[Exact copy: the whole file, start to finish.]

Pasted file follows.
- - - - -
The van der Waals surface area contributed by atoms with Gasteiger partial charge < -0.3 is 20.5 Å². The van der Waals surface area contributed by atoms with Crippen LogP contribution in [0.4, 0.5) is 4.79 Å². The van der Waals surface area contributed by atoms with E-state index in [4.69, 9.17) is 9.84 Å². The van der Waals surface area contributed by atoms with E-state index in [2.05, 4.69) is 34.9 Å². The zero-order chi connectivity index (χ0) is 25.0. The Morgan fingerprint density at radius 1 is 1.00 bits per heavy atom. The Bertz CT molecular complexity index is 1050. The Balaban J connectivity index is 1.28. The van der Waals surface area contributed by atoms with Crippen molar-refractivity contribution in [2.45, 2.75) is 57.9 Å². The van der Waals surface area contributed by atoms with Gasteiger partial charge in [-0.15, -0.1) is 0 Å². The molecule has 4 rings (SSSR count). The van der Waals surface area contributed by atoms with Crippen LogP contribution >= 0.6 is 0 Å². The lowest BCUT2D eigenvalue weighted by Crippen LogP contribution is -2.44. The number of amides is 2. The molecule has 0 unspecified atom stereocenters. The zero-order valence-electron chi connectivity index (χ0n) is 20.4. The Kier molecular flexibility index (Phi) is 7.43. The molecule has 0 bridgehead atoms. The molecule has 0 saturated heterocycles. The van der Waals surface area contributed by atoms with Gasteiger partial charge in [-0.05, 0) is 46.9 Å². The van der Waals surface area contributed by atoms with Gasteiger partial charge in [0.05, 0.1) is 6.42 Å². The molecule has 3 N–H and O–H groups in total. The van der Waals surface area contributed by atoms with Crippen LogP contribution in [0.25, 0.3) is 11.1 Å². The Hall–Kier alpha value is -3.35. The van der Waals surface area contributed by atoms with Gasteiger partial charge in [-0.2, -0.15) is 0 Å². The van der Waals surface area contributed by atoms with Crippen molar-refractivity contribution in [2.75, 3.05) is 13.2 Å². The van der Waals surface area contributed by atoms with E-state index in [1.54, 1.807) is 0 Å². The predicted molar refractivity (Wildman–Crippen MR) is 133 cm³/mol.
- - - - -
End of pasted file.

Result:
The van der Waals surface area contributed by atoms with Gasteiger partial charge < -0.3 is 20.5 Å². The van der Waals surface area contributed by atoms with Crippen LogP contribution in [0.4, 0.5) is 4.79 Å². The van der Waals surface area contributed by atoms with E-state index in [4.69, 9.17) is 9.84 Å². The van der Waals surface area contributed by atoms with E-state index in [2.05, 4.69) is 34.9 Å². The zero-order chi connectivity index (χ0) is 25.0. The Morgan fingerprint density at radius 1 is 1.00 bits per heavy atom. The Bertz CT molecular complexity index is 1050. The Balaban J connectivity index is 1.28. The van der Waals surface area contributed by atoms with Crippen molar-refractivity contribution in [2.45, 2.75) is 57.9 Å². The van der Waals surface area contributed by atoms with Gasteiger partial charge in [-0.15, -0.1) is 0 Å². The molecule has 4 rings (SSSR count). The van der Waals surface area contributed by atoms with Crippen LogP contribution >= 0.6 is 0 Å². The lowest BCUT2D eigenvalue weighted by Crippen LogP contribution is -2.44. The number of amides is 2. The molecule has 0 unspecified atom stereocenters. The zero-order valence-electron chi connectivity index (χ0n) is 20.4. The Kier molecular flexibility index (Phi) is 7.43. The molecule has 0 bridgehead atoms. The molecule has 0 saturated heterocycles. The van der Waals surface area contributed by atoms with Gasteiger partial charge in [-0.05, 0) is 46.9 Å². The van der Waals surface area contributed by atoms with Gasteiger partial charge in [0.05, 0.1) is 6.42 Å². The molecule has 3 N–H and O–H groups in total. The van der Waals surface area contributed by atoms with Crippen LogP contribution in [0.25, 0.3) is 11.1 Å². The Hall–Kier alpha value is -3.35. The van der Waals surface area contributed by atoms with Gasteiger partial charge in [-0.2, -0.15) is 0 Å². The van der Waals surface area contributed by atoms with Crippen molar-refractivity contribution in [2.75, 3.05) is 13.2 Å². The van der Waals surface area contributed by atoms with E-state index in [1.54, 1.807) is 0 Å². The predicted molar refractivity (Wildman–Crippen MR) is 133 cm³/mol.